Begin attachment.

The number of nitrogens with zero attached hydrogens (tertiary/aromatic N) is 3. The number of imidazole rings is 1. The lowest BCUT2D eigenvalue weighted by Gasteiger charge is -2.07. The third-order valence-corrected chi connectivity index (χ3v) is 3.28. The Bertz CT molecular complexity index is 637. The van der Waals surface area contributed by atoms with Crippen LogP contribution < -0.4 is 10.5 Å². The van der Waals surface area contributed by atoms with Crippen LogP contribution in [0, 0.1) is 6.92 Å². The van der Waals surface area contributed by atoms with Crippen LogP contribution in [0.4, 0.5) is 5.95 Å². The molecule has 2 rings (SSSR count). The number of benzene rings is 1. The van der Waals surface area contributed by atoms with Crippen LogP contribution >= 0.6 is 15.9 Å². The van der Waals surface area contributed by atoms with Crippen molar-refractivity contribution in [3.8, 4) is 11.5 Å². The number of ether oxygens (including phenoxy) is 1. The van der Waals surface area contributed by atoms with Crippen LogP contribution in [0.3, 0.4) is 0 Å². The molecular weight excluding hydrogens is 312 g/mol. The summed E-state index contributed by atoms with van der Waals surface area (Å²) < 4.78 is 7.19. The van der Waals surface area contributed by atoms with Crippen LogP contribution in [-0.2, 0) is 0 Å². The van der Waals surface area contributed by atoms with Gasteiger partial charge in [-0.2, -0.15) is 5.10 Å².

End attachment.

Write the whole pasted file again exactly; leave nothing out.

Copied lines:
The number of nitrogens with zero attached hydrogens (tertiary/aromatic N) is 3. The number of imidazole rings is 1. The lowest BCUT2D eigenvalue weighted by Gasteiger charge is -2.07. The third-order valence-corrected chi connectivity index (χ3v) is 3.28. The Bertz CT molecular complexity index is 637. The van der Waals surface area contributed by atoms with Crippen LogP contribution < -0.4 is 10.5 Å². The van der Waals surface area contributed by atoms with Crippen LogP contribution in [0, 0.1) is 6.92 Å². The van der Waals surface area contributed by atoms with Crippen LogP contribution in [0.4, 0.5) is 5.95 Å². The molecule has 2 rings (SSSR count). The number of benzene rings is 1. The van der Waals surface area contributed by atoms with Crippen LogP contribution >= 0.6 is 15.9 Å². The van der Waals surface area contributed by atoms with Crippen molar-refractivity contribution in [3.8, 4) is 11.5 Å². The number of ether oxygens (including phenoxy) is 1. The van der Waals surface area contributed by atoms with Crippen LogP contribution in [0.3, 0.4) is 0 Å². The molecular weight excluding hydrogens is 312 g/mol. The summed E-state index contributed by atoms with van der Waals surface area (Å²) < 4.78 is 7.19. The van der Waals surface area contributed by atoms with Crippen LogP contribution in [-0.2, 0) is 0 Å². The van der Waals surface area contributed by atoms with Gasteiger partial charge in [-0.2, -0.15) is 5.10 Å².